Next year, Linux turns 30. As the powerhouse of applications and platforms both big and small, we think Linux deserves its due. In this blog, we’ll be taking a look at some surprising things powered by Linux, but first – what makes Linux so popular?
Like its fellow operating systems, such as Windows, OS X, or iOS, Linux has a graphical interface that allows you to operate applications like word processing or spreadsheets. Operating systems such as these lie beneath a computer’s software, fielding commands and requests from applications and transmitting them to the computer’s hardware.
Where Linux differs is that it is an open source operating system. In fact, it’s the most widely used of its kind. This means code used to create Linux is free for anyone to view, edit and (for those with advanced skills) contribute to.
And because it’s developed by multiple people, it’s incredibly flexible. Like Unix, for example, it has core components in common, but it has multiple distributions with different software options. This means software engineers and programmers can swap out not only applications, but also core components like graphics and other UI ingredients.
So, to illustrate just how popular Linux has become, here’s 10 surprising Linux-powered applications...
It doesn’t get much larger or more mission-critical than space exploration. In 2013, International Space Station computers (jointly managed by NASA) were switched from Windows to Linux to “provide an operating system that was stable and reliable.” Other reasons cited were the in-house control to patch, adjust or adapt systems as needed, as well as protection against viruses, following incidences of infection. Other uses of Linux include storing data received from satellites and telescopes and processing it for distribution to research facilities. The Jet Propulsion Laboratory, NASA’s main centre for robotic exploration of the solar system, uses Linux technology for supporting hundreds of its mission scientists and engineers.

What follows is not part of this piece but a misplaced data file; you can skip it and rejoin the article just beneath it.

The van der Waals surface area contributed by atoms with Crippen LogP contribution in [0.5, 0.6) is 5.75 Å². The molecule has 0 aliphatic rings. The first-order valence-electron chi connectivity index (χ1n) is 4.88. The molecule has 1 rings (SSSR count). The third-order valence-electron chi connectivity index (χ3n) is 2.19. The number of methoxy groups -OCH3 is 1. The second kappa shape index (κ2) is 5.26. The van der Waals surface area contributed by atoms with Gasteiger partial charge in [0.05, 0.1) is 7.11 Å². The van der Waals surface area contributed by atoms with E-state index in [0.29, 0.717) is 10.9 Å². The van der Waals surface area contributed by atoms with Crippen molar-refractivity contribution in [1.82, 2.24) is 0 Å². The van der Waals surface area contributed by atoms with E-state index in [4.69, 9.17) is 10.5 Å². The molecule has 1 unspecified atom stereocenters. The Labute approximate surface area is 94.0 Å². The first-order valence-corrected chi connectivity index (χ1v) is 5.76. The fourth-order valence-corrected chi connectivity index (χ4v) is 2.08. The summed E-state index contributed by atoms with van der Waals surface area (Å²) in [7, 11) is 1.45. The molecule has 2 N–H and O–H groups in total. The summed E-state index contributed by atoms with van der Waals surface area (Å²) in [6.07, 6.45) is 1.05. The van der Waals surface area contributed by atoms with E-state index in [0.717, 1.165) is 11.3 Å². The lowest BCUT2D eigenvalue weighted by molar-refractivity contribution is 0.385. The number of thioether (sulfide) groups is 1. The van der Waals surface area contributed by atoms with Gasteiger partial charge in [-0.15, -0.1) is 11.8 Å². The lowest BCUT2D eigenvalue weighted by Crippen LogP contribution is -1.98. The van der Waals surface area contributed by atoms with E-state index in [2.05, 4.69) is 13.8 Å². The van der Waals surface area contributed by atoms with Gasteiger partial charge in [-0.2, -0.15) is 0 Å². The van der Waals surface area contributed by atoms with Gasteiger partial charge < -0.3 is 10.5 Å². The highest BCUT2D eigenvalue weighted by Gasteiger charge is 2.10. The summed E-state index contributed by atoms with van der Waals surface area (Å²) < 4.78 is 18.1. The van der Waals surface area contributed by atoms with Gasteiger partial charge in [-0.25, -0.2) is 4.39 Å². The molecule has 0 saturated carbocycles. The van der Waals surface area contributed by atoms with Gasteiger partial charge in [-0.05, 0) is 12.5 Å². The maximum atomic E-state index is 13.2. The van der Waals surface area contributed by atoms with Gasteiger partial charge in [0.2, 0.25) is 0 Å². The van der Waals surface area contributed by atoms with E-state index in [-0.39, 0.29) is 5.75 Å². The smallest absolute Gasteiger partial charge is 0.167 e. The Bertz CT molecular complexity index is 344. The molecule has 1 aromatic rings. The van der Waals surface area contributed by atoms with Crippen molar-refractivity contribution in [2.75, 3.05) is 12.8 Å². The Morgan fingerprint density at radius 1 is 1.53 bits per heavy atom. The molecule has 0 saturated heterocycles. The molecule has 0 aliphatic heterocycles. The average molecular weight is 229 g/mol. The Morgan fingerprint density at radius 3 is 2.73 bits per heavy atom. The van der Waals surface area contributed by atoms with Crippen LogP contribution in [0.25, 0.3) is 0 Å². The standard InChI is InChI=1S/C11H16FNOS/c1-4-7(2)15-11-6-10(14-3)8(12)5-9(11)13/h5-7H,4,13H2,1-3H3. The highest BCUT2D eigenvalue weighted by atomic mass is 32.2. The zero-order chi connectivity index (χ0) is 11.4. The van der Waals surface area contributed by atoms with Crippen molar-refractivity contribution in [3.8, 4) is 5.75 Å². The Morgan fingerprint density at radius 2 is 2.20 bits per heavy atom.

2. The Large Hadron Collider
Here’s another big one. CERN’s Large Hadron Collider, the world’s largest particle accelerator, was used in the discovery of the Higgs boson – the so-called “God particle”. As well as being one of foremost scientific research facilities in the world, at a cost of $10 billion to build the 17-mile-long underground ring beneath Switzerland and France, it’s one of the most expensive. The Large Hadron Collider relies on Linux to handle, process, store and distribute the petabytes of data it accrues. It supports 13,000 physicists around the world to analyse those collisions, understand what the universe is made of, and how it works.
Did you know that all 500 of the ultimate speed machines, the fastest supercomputers in the world, use Linux? 20 years ago, Unix dominated, but Linux gradually took the lead, nudging the last few Unix machines off only last year. Linux’s open source structure has made it king of the supercomputer operating systems. Currently leading the pack are two IBM-built supercomputers, Summit and Sierra, the former at the Department of Energy’s Oak Ridge National Laboratory (ORNL) in Tennessee, and the latter at Lawrence Livermore National Laboratory in California, each with a top speed of 148.6 petaflops.